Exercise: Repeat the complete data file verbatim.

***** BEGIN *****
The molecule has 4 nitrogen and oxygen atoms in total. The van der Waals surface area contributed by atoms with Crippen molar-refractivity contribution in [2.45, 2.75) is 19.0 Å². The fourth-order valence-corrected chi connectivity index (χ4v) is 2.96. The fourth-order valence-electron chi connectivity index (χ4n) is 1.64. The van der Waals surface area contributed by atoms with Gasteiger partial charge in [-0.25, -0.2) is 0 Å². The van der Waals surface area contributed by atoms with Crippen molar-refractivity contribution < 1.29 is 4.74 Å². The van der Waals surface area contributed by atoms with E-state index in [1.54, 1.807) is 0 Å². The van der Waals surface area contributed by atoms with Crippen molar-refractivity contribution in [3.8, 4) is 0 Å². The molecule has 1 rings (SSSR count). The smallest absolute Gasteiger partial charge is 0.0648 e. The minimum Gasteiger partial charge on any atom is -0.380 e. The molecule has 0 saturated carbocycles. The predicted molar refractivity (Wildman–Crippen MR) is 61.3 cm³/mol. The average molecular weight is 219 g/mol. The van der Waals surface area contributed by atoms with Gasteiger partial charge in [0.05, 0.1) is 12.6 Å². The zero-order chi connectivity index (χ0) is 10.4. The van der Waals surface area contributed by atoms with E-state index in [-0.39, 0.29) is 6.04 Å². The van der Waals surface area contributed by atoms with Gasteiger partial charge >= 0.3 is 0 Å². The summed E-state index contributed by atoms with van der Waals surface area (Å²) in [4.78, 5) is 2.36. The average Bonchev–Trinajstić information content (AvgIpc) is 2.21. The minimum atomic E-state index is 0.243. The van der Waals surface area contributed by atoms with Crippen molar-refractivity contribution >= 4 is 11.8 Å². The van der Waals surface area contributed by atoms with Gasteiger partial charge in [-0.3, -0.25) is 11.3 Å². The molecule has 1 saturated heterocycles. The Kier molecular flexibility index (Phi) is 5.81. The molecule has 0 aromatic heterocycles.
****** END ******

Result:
The molecule has 4 nitrogen and oxygen atoms in total. The van der Waals surface area contributed by atoms with Crippen molar-refractivity contribution in [2.45, 2.75) is 19.0 Å². The fourth-order valence-corrected chi connectivity index (χ4v) is 2.96. The fourth-order valence-electron chi connectivity index (χ4n) is 1.64. The van der Waals surface area contributed by atoms with Gasteiger partial charge in [-0.25, -0.2) is 0 Å². The van der Waals surface area contributed by atoms with Crippen molar-refractivity contribution < 1.29 is 4.74 Å². The van der Waals surface area contributed by atoms with E-state index in [1.54, 1.807) is 0 Å². The van der Waals surface area contributed by atoms with Crippen molar-refractivity contribution in [3.8, 4) is 0 Å². The molecule has 1 rings (SSSR count). The smallest absolute Gasteiger partial charge is 0.0648 e. The minimum Gasteiger partial charge on any atom is -0.380 e. The molecule has 0 saturated carbocycles. The predicted molar refractivity (Wildman–Crippen MR) is 61.3 cm³/mol. The average molecular weight is 219 g/mol. The van der Waals surface area contributed by atoms with Gasteiger partial charge in [0.05, 0.1) is 12.6 Å². The zero-order chi connectivity index (χ0) is 10.4. The van der Waals surface area contributed by atoms with E-state index in [-0.39, 0.29) is 6.04 Å². The van der Waals surface area contributed by atoms with Gasteiger partial charge >= 0.3 is 0 Å². The summed E-state index contributed by atoms with van der Waals surface area (Å²) in [4.78, 5) is 2.36. The average Bonchev–Trinajstić information content (AvgIpc) is 2.21. The minimum atomic E-state index is 0.243. The van der Waals surface area contributed by atoms with Crippen molar-refractivity contribution >= 4 is 11.8 Å². The van der Waals surface area contributed by atoms with Gasteiger partial charge in [-0.3, -0.25) is 11.3 Å². The molecule has 1 saturated heterocycles. The Kier molecular flexibility index (Phi) is 5.81. The molecule has 0 aromatic heterocycles.